Agricultural Land Discussion Paper

Agricultural land is land that is managed for farm use.  These uses include pasture land, crop land, horticultural land, maple groves, Christmas tree, orchards and other maintained land.  Ensuring availability of agricultural land allows for future generations to farm.

The government bodies that oversee land in Nova Scotia is cross jurisdictional.  Planning and land use by-laws are developed at the municipal level while the province dictates what must be considered during the planning process.  Adding more depth to the governance, in Nova Scotia there are 54 municipal governments in Nova Scotia – each having their own plan, if a plan even exists for that municipality, and own set of by-laws.

According to the 2016 Farmland Values report released by Farm Credit Canada, farmland values continue to rise across Nova Scotia.  There are varying explanations for the increases including expanding farm growth and development.  The development value is significantly greater than the agriculture value of the land.  When farmland is located in prime development areas, for example Kings County, land owners often have to consider the choice that makes the most financial sense for their business and personal needs when they go to sell.

According to the “Preservation of Agricultural Land” report by the Agriculture Land Review Committee, Nova Scotia has a little over 29% (1.57 million hectares) if its land classed as Agriculture.  Of these 1.57 million hectares, 181,915 hectares was being farmed in 2006.  The report indicated that agriculture land abandonment, urban sprawl/development, soil fertility and impact of rising water on dykeland are all issues of concern that must be addressed.  Loss of land to rising water levels and to development is land that will never be returned to agriculture.  Statistics are unavailable on how much of the agriculture classed soils are now unavailable to future generations for farming due to development and rising water levels.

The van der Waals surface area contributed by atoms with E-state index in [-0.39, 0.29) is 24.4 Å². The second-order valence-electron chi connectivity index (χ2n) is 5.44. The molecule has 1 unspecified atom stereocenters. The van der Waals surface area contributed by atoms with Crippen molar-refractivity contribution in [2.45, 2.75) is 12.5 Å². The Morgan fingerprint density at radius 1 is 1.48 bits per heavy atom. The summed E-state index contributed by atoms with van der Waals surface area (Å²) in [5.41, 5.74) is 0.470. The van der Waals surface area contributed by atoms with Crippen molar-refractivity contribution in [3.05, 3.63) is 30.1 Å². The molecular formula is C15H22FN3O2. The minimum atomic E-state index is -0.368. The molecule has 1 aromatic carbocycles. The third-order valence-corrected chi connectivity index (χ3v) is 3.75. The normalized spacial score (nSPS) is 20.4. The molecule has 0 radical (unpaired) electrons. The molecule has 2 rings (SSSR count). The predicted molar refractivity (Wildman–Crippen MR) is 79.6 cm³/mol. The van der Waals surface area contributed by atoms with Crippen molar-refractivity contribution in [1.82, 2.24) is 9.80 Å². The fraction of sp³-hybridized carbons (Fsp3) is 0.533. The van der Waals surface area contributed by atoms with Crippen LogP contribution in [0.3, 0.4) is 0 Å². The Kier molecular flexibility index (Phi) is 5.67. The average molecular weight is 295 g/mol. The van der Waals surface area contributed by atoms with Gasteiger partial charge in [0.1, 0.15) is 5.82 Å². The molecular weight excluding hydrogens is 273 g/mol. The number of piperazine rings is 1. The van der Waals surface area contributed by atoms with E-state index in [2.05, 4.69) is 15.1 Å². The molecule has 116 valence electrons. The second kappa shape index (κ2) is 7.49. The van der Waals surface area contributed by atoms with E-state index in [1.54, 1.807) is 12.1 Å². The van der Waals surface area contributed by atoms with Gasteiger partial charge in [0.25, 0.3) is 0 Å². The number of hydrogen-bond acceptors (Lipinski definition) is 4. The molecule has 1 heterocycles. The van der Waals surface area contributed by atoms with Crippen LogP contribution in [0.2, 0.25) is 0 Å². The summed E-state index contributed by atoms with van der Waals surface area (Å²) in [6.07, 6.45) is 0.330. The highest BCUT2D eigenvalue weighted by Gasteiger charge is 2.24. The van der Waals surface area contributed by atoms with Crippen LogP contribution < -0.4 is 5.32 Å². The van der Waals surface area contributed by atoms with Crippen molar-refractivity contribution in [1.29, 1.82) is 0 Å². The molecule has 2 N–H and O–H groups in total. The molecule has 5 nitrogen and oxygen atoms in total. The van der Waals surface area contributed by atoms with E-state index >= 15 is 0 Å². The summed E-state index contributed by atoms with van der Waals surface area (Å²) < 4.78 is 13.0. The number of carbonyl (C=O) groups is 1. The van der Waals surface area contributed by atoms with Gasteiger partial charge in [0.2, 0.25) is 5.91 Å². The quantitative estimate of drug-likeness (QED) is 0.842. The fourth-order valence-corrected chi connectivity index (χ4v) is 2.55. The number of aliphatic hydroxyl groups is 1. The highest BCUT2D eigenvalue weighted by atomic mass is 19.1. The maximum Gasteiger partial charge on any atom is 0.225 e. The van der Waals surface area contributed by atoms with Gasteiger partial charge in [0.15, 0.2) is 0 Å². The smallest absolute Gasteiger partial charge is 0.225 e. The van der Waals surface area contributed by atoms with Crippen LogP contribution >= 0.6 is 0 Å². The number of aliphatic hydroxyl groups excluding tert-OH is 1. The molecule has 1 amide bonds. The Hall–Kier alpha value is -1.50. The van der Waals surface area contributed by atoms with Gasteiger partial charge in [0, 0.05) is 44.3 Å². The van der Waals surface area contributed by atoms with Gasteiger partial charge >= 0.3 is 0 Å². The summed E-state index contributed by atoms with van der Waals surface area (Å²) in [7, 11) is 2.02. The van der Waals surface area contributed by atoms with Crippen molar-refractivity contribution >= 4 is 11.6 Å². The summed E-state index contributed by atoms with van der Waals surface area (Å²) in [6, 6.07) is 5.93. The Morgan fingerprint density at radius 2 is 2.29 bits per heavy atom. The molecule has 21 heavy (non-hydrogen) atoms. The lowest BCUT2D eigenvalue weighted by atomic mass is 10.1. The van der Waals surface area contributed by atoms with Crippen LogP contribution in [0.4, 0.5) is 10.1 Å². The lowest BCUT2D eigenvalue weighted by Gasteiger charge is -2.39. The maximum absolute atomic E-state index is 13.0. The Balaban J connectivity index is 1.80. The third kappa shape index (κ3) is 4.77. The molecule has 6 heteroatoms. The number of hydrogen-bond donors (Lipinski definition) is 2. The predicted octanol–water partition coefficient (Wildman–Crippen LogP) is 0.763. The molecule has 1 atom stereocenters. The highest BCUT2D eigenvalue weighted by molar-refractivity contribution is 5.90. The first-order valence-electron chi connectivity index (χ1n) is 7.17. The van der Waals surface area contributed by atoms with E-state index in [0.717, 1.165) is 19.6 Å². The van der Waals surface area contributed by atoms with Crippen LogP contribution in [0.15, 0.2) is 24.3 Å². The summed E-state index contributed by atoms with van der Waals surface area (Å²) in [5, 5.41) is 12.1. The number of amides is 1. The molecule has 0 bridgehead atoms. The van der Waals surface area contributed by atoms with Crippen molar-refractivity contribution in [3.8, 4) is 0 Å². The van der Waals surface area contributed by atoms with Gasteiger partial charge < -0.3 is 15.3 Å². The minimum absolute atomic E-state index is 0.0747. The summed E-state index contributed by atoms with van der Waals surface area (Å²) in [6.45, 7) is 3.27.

Land ownership can become burdensome.  Farmers collectively own 30% of the privately owned land in Nova Scotia.  With owning this vast amount of land comes legal liability and potential for damage.  Regulations do not always protect a landowner if a trespasser is injured on their land at the cause of the trespasser and incidents have occurred where seeded fields were damaged to the point that reseeding was necessary.  Cost of migration per parcel can be significant, particularly if multiple PIDs are required to be migrated.  Property valuation can cause undue hardships.  Exemption of agricultural land from property tax is written in legislation, however, there is sometimes confusion around what constitutes as agricultural land when Property Valuation Services makes updates to records.